Life still happens for Ari Lennox with or without Dreamville and J. Cole. The spotlight adds a gravity that didn’t exist when Ari was simply in her bedroom uploading covers to YouTube and original songs to SoundCloud. It’s one thing to maneuver in your world, but another to do so while of the world. Biggie taught us that with more money comes more problems, but in 2018, it’s apparent that fame and fortune come with mental anguish. It’s worth mentioning that Ari is still considered a "new artist," neither a breakout star or the flagship artist of her label. In the infancy stage of blowing up, the hardships within aren't escapable as life continues to change. 

“Success isn’t immune to depression,” Kevin Love perfectly stated his candid ESPN interview on NBA player mental health. Speaking with ESPN senior writer Jackie MacMullan, Love opened up about anxiety and depression, both on and off the court. As a key member of the Cleveland Cavaliers, it’s no easy task revealing to the world—and your teammates—the problems orbiting your internal universe. Love and Lennox aren’t underneath the same spotlight, but as public figures, their honesty is equally as courageous.

"The last thing this should be is taboo, but that's what it is," Love told me during All-Star Weekend. "I think about my dad [former NBA player Stan Love], coming from that generation. You don't talk about anything. You hold everything in." —Kevin Love, "The courageous fight to fix the NBA's mental health problem"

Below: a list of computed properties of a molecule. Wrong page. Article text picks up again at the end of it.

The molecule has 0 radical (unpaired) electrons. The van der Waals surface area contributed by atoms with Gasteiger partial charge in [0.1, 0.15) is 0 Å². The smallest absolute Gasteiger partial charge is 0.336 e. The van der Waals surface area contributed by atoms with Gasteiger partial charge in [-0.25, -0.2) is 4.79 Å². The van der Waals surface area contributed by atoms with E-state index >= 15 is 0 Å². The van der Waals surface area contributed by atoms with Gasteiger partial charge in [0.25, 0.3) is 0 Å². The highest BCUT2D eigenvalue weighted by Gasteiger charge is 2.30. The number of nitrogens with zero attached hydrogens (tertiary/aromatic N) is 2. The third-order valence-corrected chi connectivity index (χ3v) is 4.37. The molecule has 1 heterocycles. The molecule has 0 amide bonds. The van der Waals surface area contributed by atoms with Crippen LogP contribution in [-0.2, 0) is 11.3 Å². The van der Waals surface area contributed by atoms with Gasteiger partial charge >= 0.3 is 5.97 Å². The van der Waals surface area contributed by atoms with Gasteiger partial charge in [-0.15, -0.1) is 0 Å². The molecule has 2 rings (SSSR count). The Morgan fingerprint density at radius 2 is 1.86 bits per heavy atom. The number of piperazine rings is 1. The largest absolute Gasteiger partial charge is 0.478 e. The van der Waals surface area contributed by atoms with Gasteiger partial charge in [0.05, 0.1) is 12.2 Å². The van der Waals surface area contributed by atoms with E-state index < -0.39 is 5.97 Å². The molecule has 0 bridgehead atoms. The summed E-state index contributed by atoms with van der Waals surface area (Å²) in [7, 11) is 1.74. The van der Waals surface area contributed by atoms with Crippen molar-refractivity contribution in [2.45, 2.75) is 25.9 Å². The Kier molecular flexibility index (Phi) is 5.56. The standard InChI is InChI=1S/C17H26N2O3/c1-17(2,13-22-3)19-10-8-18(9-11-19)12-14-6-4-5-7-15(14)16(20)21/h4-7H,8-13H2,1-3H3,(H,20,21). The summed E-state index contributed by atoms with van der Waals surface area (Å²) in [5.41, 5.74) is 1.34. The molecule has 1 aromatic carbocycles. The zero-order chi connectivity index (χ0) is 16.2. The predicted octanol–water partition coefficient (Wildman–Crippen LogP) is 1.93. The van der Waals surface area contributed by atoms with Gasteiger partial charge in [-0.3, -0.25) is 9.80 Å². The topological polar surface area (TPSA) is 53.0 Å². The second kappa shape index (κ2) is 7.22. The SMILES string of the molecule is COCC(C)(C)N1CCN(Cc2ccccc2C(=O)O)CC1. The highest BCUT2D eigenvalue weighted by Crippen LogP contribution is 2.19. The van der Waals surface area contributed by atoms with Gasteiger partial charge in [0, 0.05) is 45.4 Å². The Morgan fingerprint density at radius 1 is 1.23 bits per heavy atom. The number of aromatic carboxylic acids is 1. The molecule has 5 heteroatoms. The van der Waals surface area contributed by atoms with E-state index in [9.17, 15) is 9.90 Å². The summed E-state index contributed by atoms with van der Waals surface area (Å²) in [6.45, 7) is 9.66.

In the midst of an album, or a long playoff run, or working a day job, life can arrive and collapse upon you at any time. Discussing and being open about mental health, whether on or off social media, is a friendly reminder that we are all human beings—whether you’re five-time All-Star and NBA champion, or a recording artist signed to one of the biggest artists in the world. The widest lens will almost always showcase creatives as well-off and successful, which is often true, but there's no separating the person and their personal identity from a thriving occupation. Anyone aspiring to play in the NBA or make a living as a singer has to be aware of the added gravity that comes with stepping into these spaces that demand so much of you while aware of the state of your mental health. It's a juggling act that's easier in conversation than practice. 

Since her initial burst of tweets, Ari has returned to Twitter to thank fans for all the love, acknowledging that she would be seeking personal help. “I’ve been neglecting myself,” she admitted in her latest tweet, a reminder to all creatives the importance of being attuned with self. 

Ari's words reminded me of JAY-Z's mantra for mental health on "Kill Jay Z": “You can't heal what you never reveal.” There are no shortcuts or cheat codes for conquering what physically can’t be fought, but there are methods and help to be sought. It always starts by admitting the problem and then seeking a solution—behind closed doors or on a public forum for all the world to see. 

I believe Ari Lennox the artist has a bright future in music, but if that’s not in the stars for her, I hope Courtney Salter the person finds peace and happiness. That is, at the bare minimum, what we all deserve. 

By Yoh, aka Yoh Love, aka @Yoh31